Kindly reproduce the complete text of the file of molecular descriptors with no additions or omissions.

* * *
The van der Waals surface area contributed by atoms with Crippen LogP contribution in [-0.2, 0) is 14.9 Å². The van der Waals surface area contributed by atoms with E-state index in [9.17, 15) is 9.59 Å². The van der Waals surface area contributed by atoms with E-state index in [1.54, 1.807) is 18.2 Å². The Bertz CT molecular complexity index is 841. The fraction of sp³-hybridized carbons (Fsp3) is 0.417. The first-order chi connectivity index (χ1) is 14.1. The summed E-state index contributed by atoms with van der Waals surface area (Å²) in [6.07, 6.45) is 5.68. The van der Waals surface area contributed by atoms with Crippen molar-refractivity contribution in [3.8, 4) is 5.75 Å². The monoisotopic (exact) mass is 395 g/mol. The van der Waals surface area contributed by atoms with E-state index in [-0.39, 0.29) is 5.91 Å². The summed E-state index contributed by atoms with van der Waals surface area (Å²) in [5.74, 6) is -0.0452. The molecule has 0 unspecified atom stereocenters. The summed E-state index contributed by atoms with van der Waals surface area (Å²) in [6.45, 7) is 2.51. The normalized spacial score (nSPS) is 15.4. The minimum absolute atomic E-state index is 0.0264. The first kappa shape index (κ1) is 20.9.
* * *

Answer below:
The van der Waals surface area contributed by atoms with Crippen LogP contribution in [-0.2, 0) is 14.9 Å². The van der Waals surface area contributed by atoms with E-state index in [9.17, 15) is 9.59 Å². The van der Waals surface area contributed by atoms with E-state index in [1.54, 1.807) is 18.2 Å². The Bertz CT molecular complexity index is 841. The fraction of sp³-hybridized carbons (Fsp3) is 0.417. The first-order chi connectivity index (χ1) is 14.1. The summed E-state index contributed by atoms with van der Waals surface area (Å²) in [6.07, 6.45) is 5.68. The van der Waals surface area contributed by atoms with Crippen molar-refractivity contribution in [3.8, 4) is 5.75 Å². The monoisotopic (exact) mass is 395 g/mol. The van der Waals surface area contributed by atoms with E-state index in [-0.39, 0.29) is 5.91 Å². The summed E-state index contributed by atoms with van der Waals surface area (Å²) in [5.74, 6) is -0.0452. The molecule has 0 unspecified atom stereocenters. The summed E-state index contributed by atoms with van der Waals surface area (Å²) in [6.45, 7) is 2.51. The normalized spacial score (nSPS) is 15.4. The minimum absolute atomic E-state index is 0.0264. The first kappa shape index (κ1) is 20.9.